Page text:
Mar. 20, 2007 | Asset tracking has become a hot technology in the last couple of years. Tracking technology vendors claim that RFID-based systems provide close to instantaneous ROI, by reducing equipment rental costs. Furthermore, even though only a small minority of American hospitals have any kind of asset tracking thus far, the push is already on to extend tracking to medical staff and patients.
One of the main questions is whether WiFi-based tracking is accurate enough to be useful. One vendor, Pango has subtly changed its business model. Its Locator application can now accept signals from “tags” that use various wireless systems in addition to WiFi, such as infrared, 802.15.4, and ultra wideband. This is a tacit recognition that WiFi-based tracking may not be accurate enough for clinical situations.
Ken Lynch, Pango’s director of product marketing suggests that “WiFi tracking may not fit, say in the emergency department, where they might want to track at a much finer level of location granularity” as compared to knowing whether wheelchairs or pumps are on a particular floor. The issue here is that typically non-WiFi-based systems require the installation of separate networks, which cost substantially more.
Even if WiFi is good enough to track equipment and other assets, there are now a few voices out to deflate the hype. Vendors such as Cisco, AreoScout, and Ekahau claim their early clients are seeing good ROI from reductions in equipment loss and reduced rental fees. But in the October and November editions of ECRI’s (Emergency Care Research Institute) Health Devices Journal Jim Keller, ECRI’s VP of health technology evaluation and Chris Lavanchy, health devices engineering director, examined the adoption of asset tracking so far, and concluded that ROI has yet to be proven.
They suggest three basic applications for asset tracking. The first is to locate equipment for preventative maintenance and recalls. The second is to locate assets for clinical purposes. The third is to use asset tracking for inventory and workflow optimization. Essentially, Keller and Lavanchy believe that current WiFi solutions only work for the first application, and they say that’s not enough to cost-justify asset tracking. While these systems have promise, ECRI believes that most of the installations to date are pilots in which the true costs have been hidden.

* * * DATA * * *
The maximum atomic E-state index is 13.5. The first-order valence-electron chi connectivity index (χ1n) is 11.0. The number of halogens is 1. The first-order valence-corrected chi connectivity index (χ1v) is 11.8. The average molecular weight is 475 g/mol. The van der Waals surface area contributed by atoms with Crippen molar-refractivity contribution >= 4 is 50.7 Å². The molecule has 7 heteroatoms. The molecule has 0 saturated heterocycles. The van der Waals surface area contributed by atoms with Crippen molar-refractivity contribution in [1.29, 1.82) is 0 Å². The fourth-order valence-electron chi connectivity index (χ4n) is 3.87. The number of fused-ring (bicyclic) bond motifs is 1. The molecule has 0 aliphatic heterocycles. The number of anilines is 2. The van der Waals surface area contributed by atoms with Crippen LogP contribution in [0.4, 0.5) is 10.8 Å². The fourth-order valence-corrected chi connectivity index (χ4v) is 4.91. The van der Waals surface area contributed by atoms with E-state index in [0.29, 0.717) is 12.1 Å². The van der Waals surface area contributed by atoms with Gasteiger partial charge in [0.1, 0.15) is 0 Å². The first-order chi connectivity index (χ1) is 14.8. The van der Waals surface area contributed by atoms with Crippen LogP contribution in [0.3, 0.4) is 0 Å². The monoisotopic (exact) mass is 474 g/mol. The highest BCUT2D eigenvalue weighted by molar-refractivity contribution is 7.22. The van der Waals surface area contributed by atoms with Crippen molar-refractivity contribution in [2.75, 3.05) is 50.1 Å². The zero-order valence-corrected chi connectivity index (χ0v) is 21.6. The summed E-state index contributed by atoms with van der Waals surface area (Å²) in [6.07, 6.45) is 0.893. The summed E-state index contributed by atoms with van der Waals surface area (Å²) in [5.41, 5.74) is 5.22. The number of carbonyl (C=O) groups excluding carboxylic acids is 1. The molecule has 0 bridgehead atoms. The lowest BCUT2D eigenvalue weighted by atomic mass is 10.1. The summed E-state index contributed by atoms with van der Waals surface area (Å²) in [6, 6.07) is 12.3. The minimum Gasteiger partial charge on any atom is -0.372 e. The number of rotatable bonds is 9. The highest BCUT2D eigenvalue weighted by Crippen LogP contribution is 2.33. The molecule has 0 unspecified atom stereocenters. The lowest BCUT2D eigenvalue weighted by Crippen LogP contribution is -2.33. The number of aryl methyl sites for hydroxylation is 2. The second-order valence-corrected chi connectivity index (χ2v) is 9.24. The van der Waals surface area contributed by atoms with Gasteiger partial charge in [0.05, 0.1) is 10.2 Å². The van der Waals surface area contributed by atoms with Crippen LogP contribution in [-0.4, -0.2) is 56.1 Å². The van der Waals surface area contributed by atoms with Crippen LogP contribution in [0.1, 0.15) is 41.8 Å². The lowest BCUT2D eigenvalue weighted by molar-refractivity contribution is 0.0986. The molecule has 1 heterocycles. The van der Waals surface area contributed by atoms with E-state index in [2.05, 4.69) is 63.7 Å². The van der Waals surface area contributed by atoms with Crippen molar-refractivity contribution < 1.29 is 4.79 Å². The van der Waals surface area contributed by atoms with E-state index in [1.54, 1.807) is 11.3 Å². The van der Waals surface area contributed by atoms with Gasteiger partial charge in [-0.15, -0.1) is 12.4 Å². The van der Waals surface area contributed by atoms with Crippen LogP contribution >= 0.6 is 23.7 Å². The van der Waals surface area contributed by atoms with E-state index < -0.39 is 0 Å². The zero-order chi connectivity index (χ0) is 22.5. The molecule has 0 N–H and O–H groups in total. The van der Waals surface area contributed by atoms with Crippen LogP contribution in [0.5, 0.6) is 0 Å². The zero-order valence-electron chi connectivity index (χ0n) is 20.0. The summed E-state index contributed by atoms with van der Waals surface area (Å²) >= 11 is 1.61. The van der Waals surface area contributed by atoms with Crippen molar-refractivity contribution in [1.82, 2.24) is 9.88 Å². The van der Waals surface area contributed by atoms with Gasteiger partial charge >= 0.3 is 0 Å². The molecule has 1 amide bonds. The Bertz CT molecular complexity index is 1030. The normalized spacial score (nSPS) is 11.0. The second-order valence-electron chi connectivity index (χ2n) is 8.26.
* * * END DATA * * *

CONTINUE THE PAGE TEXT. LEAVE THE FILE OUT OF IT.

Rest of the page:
Their study also suggests that ubiquitous WiFi across hospitals is only available in around 20% of cases, and that management of both the tags and the process of the location tracking is more complex has been suggested. They point to one vendor, Agility, which provides on-site staff for that inventory optimization — not quite a painless, scalable solution.
Keller suggests that for asset tracking “the hurdles are not insurmountable, but today is not the best day to buy if you have a choice. Other more affordable solutions are out there.” ECRI suggests that many hospitals are not doing a good enough job recording the rental equipment they have, which may be a place to look for easier bang for the buck. Perhaps that's why, as Cisco's Frank Grant says, asset tracking has taken off “a little slower than we thought in some spaces.”
Despite the caution, asset management technology seems headed in the right direction. The current third-generation tags are smaller, cheaper, and have longer battery life, and WiFi is becoming more ubiquitous as other technologies -- especially VOIP -- spread throughout hospitals.
Also, a few niche vendors, like Aethon with its new Homer robot, are working to plug the gaps in WiFi networks. In the end, the complexity of managing equipment and people in hospitals is a huge problem. Asset tracking, whether WiFi-based alone or supplemented with other technologies, is likely to be a major part of that solution.
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